"In 1958, Chairman Mao formulated the general line of going all out, aiming high and achieving greater, faster, better and more economical results in building socialism. He issued the call to do away with all fetishes and superstitions, emancipate the mind and carry forward the communist style of daring to think, speak and act. Again and again he stressed that we must persevere in putting politics in command and give full play to the mass movement in all our work. The people's revolutionary enthusiasm and creativeness were enormously mobilized by Chairman Mao's revolutionary theory and revolutionary line. And the great leap forward emerged all over the nation and people's communes were set up throughout the rural areas. The great victory of Mao Tsetung Thought aroused mad opposition by the class enemies at home and abroad. Answering their needs, Yang Hsien-chen racked his brains to systematize his 'there is no identity between thinking and being' rubbish and came up with his reactionary article 'A Brief Discussion of Two Categories of 'Identity.'" In it he opposed the Marxist theory of knowledge and attempted to deny fundamentally the general line, the great leap forward and the people's commune." [Three Major Struggles on China's Philosophical Front. Bold emphases added.]
Gerry Healy, eat your heart out...
It is hard to believe that intelligent human beings can produce such guff, but similar material poured out of China for decades. Small wonder then that even the Chinese working class ignored it.
In that case, 'Materialist Dialectics' certainly was an "abomination" to this 'ruling-class': i.e., Chinese workers!
But please do not try telling a Maoist this or you risk yet more abuse ("You running-dog, imperialist lackey, and Capitalist-Roader..." Yes, I know, even dialectical abuse remains the same year in, year out!).
46a. On this, see Chan (2003), Knight (2005), and Tian (2005). [It is worth noting that these authors anglicise Ai's name to "Ai Siqi".]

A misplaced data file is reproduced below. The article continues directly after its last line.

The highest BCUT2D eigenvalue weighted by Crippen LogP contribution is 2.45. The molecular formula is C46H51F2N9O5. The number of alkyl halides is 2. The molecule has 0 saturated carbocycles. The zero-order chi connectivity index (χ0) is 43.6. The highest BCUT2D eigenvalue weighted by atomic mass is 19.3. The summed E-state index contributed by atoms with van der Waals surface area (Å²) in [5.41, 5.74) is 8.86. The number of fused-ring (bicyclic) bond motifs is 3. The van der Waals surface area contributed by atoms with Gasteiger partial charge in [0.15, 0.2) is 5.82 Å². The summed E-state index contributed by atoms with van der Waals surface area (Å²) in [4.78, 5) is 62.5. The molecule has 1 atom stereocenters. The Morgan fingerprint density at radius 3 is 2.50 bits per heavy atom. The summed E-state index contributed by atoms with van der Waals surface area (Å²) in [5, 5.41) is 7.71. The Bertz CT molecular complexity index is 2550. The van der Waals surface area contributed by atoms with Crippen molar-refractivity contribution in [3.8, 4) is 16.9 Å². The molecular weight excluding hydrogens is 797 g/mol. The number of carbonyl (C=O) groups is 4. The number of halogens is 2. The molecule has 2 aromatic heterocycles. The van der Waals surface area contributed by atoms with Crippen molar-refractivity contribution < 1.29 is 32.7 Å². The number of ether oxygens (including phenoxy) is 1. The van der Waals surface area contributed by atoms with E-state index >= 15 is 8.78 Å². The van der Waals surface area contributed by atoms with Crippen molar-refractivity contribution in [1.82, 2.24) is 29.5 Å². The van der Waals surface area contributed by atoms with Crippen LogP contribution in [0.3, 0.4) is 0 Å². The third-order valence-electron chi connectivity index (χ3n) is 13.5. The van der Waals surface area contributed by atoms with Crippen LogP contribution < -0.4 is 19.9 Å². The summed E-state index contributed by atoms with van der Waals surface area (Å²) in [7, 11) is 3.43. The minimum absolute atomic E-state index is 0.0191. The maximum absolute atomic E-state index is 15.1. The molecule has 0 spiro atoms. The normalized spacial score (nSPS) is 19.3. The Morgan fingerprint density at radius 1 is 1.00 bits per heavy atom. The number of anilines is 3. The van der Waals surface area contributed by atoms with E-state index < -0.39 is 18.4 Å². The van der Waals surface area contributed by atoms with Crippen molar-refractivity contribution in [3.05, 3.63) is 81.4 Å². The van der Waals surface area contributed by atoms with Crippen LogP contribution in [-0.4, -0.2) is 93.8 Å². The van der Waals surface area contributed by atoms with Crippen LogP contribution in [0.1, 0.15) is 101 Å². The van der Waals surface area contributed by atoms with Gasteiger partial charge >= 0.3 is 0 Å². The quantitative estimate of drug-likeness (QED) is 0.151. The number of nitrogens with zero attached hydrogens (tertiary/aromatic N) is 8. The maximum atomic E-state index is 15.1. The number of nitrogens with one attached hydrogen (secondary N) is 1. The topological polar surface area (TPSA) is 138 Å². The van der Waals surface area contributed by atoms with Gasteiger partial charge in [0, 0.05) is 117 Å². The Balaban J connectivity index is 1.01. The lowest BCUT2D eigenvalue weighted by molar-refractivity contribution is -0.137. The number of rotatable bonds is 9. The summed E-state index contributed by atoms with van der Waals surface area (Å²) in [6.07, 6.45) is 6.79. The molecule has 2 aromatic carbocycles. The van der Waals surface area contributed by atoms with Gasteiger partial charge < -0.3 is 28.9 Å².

47. Mao also tried to justify class-collaboration with his invention of "primary" and "secondary" contradictions:
"1. As the contradiction between China and Japan has become the principal one and China's internal contradictions have dropped into a secondary and subordinate place, changes have occurred in China's international relations and internal class relations, giving rise to a new stage of development in the current situation.
"2. China has long been in the grip of two acute and basic contradictions, the contradiction between China and imperialism and the contradiction between feudalism and the masses of the people. In 1927 the bourgeoisie, represented by the Kuomintang, betrayed the revolution and sold China's national interests to imperialism, thus creating a situation in which the state power of the workers and peasants stood in sharp antagonism to that of the Kuomintang, and, of necessity, the task of the national and democratic revolution devolved upon the Chinese Communist Party alone.
"3. Since the Incident of September 18, 1931 and especially since the Northern China Incident of 1935, the following changes have taken place in these contradictions:
"(1) The contradiction between China and imperialism in general has given way to the particularly salient and sharp contradiction between China and Japanese imperialism. Japanese imperialism is carrying out a policy of total conquest of China. Consequently, the contradictions between China and certain other imperialist powers have been relegated to a secondary position, while the rift between these powers and Japan has been widened. Consequently also, the Chinese Communist Party and the Chinese people are faced with the task of linking China's anti-Japanese national united front with the world peace front. This means that China should not only unite with the Soviet Union, which has been the consistently good friend of the Chinese people, but as far as possible should work for joint opposition to Japanese imperialism with those imperialist countries which, at the present time, are willing to maintain peace and are against new wars of aggression. The aim of our united front must be resistance to Japan, and not simultaneous opposition to all the imperialist powers.
"(2) The contradiction between China and Japan has changed internal class relations within China and has confronted the bourgeoisie and even the warlords with the question of survival, so that they and their political parties have been undergoing a gradual change in their political attitude. This has placed the task of establishing an anti-Japanese national united front before the Chinese Communist Party and the Chinese people. Our united front should include the bourgeoisie and all who agree to the defence of the motherland, it should represent national solidarity against the foreign foe. This task not only must, but can, be fulfilled.